Now lets compare the creams. Neither of these “Better than BOTOX” creams are injectable, therefore, none are directly applied into the muscles causing wrinkles in the face. Neither of the creams have any effect on the muscles at all. Neither of the creams have been proven by peer reviewed research to help prevent wrinkles in the areas that BOTOX can be used. Furthermore, creams and topical applications to the skin have very unreliable absorption profiles. We know that many medications / chemicals can be absorbed through the skin, but most of the skin creams have not been studied, and cannot be expected to have any effect on anything beneath the surface of the skin.

In summary, “Better than BOTOX” is a comparison of apples and oranges, and should not be taken to mean that any of the topical skin creams that you can buy at the mall will ever replace or supercede BOTOX. As always, you should consult your favorite Facial Plastic Surgeon, or Dermatologist prior to using any of these skin products.

Tags: , , , , ,

admin on January 21st, 2009

Finding a skilled surgeon is the most important task anyone seeking plastic surgery faces.

My patients always ask me questions regarding years in practice, track record (law suits), board certification,training, and “how many times have you preformed this surgery”. My primary goal during a consultation is to help patients find the right surgeon for them - as an individual. The truth is, no surgery is like the last one, and no patient is like the last one. Here are some signs of a “skilled surgeon” regardless of training, years in practice, or board certification. Read about the American Academy of Facial Plastic Surgery here.

1. Skilled surgeons should have an interest in what the patients specific goals are.
2. Should have an honest approach to the surgical task at hand and reaching the patient’s goals… does the surgeon think it would beeasy or challenging to reach the patient’s goals - does he/she tell you?
3. should have an honest approach to previous results - I always show patients before and after pictures myself - not in a book shown by anassistant or consultant. During the picture review - a skilled and confident surgeon will have “perfect” results as well as “imperfect”results - honesty about the uncertainties of healing, surgery and overall results is a sign that the surgeon will stand by his results, and usually improve upon imperfections - if there are any. Beware of the surgeon who does not discuss persona lexperience with complications, near-misses, touch-ups, or revisions. Everyone has complications and near-misses, and their honesty regarding these proves that they will have experience managing them, and improving your results.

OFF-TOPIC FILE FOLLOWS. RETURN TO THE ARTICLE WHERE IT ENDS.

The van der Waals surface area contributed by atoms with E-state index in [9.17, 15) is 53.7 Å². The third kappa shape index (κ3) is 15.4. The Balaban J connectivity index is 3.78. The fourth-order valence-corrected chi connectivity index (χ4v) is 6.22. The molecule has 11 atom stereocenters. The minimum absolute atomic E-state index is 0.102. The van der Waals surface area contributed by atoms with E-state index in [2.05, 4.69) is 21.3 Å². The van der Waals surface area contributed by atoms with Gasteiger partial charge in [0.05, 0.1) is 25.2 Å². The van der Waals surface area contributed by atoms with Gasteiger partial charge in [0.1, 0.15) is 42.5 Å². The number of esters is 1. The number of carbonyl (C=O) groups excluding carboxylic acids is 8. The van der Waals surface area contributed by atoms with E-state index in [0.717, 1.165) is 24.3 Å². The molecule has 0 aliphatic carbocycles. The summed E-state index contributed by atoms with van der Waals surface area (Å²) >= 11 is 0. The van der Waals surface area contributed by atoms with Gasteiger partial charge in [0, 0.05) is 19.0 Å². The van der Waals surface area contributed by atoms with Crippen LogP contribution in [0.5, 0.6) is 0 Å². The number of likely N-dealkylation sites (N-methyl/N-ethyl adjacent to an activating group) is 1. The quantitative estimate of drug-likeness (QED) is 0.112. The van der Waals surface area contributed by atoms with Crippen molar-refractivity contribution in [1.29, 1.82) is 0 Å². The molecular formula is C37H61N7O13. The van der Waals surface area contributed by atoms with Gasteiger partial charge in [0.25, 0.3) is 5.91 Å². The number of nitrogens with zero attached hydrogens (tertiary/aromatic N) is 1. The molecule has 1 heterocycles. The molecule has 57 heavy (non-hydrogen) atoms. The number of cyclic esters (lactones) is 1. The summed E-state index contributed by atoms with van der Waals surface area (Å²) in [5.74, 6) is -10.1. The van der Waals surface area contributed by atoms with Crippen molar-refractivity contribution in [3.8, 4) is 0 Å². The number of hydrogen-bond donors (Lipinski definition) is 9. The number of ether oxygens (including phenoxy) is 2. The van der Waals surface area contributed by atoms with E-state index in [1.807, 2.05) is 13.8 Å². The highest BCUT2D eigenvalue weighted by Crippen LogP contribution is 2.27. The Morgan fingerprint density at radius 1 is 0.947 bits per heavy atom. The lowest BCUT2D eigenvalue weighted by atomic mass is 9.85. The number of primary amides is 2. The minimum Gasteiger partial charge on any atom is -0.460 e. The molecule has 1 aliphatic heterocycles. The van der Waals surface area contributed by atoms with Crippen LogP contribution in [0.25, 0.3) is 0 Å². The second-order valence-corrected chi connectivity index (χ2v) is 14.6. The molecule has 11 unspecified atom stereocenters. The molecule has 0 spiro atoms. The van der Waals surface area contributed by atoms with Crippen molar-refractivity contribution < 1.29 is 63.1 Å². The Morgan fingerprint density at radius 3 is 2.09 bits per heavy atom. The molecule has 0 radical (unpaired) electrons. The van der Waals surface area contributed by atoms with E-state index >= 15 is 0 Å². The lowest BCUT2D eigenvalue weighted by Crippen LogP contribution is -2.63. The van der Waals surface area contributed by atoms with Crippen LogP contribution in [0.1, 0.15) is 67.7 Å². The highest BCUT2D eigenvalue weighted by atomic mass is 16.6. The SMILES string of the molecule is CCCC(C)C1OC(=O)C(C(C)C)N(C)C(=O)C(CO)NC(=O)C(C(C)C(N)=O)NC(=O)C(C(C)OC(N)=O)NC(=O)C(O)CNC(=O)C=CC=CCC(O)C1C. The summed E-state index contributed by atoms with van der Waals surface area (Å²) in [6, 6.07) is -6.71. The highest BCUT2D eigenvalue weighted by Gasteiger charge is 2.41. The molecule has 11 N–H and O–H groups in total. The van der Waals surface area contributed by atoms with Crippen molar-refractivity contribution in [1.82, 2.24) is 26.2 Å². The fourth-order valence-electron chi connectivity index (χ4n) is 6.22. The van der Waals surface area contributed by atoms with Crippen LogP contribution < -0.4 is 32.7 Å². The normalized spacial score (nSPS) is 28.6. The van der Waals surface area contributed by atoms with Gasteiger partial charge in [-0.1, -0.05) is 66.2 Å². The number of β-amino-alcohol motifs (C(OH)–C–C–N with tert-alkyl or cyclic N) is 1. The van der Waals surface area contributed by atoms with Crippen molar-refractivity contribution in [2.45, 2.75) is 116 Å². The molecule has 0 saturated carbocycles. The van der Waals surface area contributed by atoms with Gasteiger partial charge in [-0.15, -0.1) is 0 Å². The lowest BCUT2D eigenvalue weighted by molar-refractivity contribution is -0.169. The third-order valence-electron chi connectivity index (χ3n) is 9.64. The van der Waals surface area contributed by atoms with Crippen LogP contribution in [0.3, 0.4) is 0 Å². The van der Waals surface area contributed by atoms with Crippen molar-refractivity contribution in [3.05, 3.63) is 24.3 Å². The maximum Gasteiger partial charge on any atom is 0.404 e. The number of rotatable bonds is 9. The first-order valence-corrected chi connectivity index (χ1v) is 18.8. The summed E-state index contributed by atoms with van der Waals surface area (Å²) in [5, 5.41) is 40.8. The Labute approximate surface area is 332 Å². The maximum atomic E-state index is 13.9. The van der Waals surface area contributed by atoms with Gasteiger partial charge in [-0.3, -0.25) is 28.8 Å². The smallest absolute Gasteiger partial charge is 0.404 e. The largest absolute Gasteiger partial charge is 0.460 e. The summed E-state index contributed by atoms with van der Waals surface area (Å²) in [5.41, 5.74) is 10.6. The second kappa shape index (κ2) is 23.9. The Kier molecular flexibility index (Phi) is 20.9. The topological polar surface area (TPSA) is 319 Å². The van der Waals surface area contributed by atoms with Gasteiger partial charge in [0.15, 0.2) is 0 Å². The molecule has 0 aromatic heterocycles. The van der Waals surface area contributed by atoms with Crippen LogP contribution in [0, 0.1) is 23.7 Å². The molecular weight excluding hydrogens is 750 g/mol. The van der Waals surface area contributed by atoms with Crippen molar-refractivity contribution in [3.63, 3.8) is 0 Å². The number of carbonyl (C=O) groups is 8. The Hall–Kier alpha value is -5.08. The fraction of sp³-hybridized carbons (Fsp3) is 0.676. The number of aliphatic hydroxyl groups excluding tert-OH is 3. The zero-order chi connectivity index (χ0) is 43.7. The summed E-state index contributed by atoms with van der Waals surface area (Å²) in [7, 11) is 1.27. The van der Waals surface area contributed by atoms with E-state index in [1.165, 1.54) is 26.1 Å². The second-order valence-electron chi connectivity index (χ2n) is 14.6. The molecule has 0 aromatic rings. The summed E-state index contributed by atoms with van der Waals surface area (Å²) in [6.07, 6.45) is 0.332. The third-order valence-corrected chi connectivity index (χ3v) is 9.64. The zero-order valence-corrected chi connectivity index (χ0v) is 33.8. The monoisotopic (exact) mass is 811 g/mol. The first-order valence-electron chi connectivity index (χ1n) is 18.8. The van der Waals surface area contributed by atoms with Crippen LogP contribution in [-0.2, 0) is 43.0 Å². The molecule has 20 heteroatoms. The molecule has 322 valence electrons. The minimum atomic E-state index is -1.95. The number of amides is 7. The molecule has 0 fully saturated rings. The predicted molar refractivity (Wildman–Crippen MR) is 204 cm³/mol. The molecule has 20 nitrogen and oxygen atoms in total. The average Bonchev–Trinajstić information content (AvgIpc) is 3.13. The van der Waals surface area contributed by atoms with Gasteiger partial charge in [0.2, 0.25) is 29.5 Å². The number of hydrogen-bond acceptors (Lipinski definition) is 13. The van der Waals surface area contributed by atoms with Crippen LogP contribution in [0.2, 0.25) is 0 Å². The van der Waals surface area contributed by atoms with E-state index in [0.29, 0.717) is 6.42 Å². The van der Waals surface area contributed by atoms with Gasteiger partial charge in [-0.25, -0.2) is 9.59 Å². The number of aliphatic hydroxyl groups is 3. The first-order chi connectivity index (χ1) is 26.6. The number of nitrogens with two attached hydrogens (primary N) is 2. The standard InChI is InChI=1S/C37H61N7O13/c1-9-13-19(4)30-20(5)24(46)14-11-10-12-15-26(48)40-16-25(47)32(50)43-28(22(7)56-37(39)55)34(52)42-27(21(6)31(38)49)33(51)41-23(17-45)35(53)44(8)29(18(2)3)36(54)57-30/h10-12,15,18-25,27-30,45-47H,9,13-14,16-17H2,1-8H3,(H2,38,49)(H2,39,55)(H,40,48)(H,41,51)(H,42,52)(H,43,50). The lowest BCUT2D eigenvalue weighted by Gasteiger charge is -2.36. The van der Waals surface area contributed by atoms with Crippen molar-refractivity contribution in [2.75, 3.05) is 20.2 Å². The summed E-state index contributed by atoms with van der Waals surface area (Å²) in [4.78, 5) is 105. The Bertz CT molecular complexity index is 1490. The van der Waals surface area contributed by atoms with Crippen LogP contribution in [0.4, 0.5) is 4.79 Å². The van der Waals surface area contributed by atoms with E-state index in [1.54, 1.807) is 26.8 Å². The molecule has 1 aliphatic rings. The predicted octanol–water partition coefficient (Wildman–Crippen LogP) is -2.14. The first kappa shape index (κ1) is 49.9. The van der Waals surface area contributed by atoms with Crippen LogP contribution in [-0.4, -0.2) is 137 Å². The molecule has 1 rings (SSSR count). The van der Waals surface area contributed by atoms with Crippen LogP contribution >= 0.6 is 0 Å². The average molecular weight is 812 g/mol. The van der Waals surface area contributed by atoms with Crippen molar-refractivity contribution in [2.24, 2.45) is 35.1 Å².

4. a skilled surgeon will examine you with their eyes, hands, and “ears” - the consulting surgeon should not tell you what they would do or how they can improve your look until a formal examination is done.
5. “Less is more” - skilled surgeons should be able to advise their patients regarding the realities of their goals and wheather or not your goals will leave you with a “natural” or “unnatural” look.

In addition - when choosing a surgeon:
1. your sense of beauty and appreatiation for what is beautiful should match with your doctor - my rhinoplasty patients are advised - if you dont like the look of my patient’s nose jobs - find another doctor! If you see pictures of other doctors you dont like - do not commit to them.
2. you should feel comfortable with your surgeon and feel confidentt hat they will help you get through the tough times including healing and swelling periods, as well as adjustment to your new look.

Tags: , , , , , , , , , ,

admin on January 21st, 2009

Fractures of the nasal bones are the most common fractures in the face. In the body, nasal fractures rank third after fractures of the collar bone (clavicle) and wrist. In general, fractures of the nose occur after injury sustained from a lateral (from the side) blow to the nose. Some occur from a straight frontal force, and rarely, fractures occur from a force from below or above. Fractures of the nose may involve bone along the bridge or back of the septum (wall in between the two sides of the nose), the cartilage of the bridge and septum, and rarely the cartilage of the tip or sidewalls of the nose. Most fractures of the nose are sustained in young individuals, and many are sustained during participation in sports.